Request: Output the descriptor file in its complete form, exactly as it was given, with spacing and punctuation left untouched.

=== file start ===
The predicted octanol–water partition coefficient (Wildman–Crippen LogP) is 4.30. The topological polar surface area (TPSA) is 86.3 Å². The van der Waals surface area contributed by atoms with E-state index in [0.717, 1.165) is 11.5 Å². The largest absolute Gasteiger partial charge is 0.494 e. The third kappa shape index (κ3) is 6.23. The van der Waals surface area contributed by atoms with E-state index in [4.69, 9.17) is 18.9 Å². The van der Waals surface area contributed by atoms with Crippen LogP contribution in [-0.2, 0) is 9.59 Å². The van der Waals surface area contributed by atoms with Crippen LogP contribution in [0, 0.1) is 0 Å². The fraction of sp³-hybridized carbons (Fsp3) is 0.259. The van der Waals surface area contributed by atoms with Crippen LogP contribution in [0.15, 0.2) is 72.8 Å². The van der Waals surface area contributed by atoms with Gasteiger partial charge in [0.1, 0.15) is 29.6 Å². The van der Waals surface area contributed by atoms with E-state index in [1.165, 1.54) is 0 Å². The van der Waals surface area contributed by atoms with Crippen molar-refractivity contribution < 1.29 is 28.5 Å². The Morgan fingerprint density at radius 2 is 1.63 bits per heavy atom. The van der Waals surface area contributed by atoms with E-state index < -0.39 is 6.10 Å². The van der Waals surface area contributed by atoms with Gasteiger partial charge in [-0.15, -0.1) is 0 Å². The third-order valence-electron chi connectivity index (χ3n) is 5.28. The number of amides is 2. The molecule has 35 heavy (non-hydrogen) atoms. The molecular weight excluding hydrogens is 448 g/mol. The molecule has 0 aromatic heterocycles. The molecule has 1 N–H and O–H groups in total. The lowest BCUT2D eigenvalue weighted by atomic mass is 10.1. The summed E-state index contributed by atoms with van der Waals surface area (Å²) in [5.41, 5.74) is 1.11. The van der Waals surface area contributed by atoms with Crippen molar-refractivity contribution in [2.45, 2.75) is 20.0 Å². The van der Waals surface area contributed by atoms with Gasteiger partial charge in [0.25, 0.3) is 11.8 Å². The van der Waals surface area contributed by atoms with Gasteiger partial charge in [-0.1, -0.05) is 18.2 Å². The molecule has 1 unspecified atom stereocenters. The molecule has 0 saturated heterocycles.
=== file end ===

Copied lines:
The predicted octanol–water partition coefficient (Wildman–Crippen LogP) is 4.30. The topological polar surface area (TPSA) is 86.3 Å². The van der Waals surface area contributed by atoms with E-state index in [0.717, 1.165) is 11.5 Å². The largest absolute Gasteiger partial charge is 0.494 e. The third kappa shape index (κ3) is 6.23. The van der Waals surface area contributed by atoms with E-state index in [4.69, 9.17) is 18.9 Å². The van der Waals surface area contributed by atoms with Crippen LogP contribution in [-0.2, 0) is 9.59 Å². The van der Waals surface area contributed by atoms with Crippen LogP contribution in [0, 0.1) is 0 Å². The fraction of sp³-hybridized carbons (Fsp3) is 0.259. The van der Waals surface area contributed by atoms with Crippen LogP contribution in [0.15, 0.2) is 72.8 Å². The van der Waals surface area contributed by atoms with Gasteiger partial charge in [0.1, 0.15) is 29.6 Å². The van der Waals surface area contributed by atoms with E-state index in [1.165, 1.54) is 0 Å². The van der Waals surface area contributed by atoms with Crippen molar-refractivity contribution < 1.29 is 28.5 Å². The Morgan fingerprint density at radius 2 is 1.63 bits per heavy atom. The van der Waals surface area contributed by atoms with E-state index < -0.39 is 6.10 Å². The van der Waals surface area contributed by atoms with Gasteiger partial charge in [-0.15, -0.1) is 0 Å². The third-order valence-electron chi connectivity index (χ3n) is 5.28. The number of amides is 2. The molecule has 35 heavy (non-hydrogen) atoms. The molecular weight excluding hydrogens is 448 g/mol. The molecule has 0 aromatic heterocycles. The molecule has 1 N–H and O–H groups in total. The lowest BCUT2D eigenvalue weighted by atomic mass is 10.1. The summed E-state index contributed by atoms with van der Waals surface area (Å²) in [5.41, 5.74) is 1.11. The van der Waals surface area contributed by atoms with Crippen molar-refractivity contribution in [2.45, 2.75) is 20.0 Å². The van der Waals surface area contributed by atoms with Gasteiger partial charge in [0.25, 0.3) is 11.8 Å². The van der Waals surface area contributed by atoms with Gasteiger partial charge in [-0.1, -0.05) is 18.2 Å². The molecule has 1 unspecified atom stereocenters. The molecule has 0 saturated heterocycles.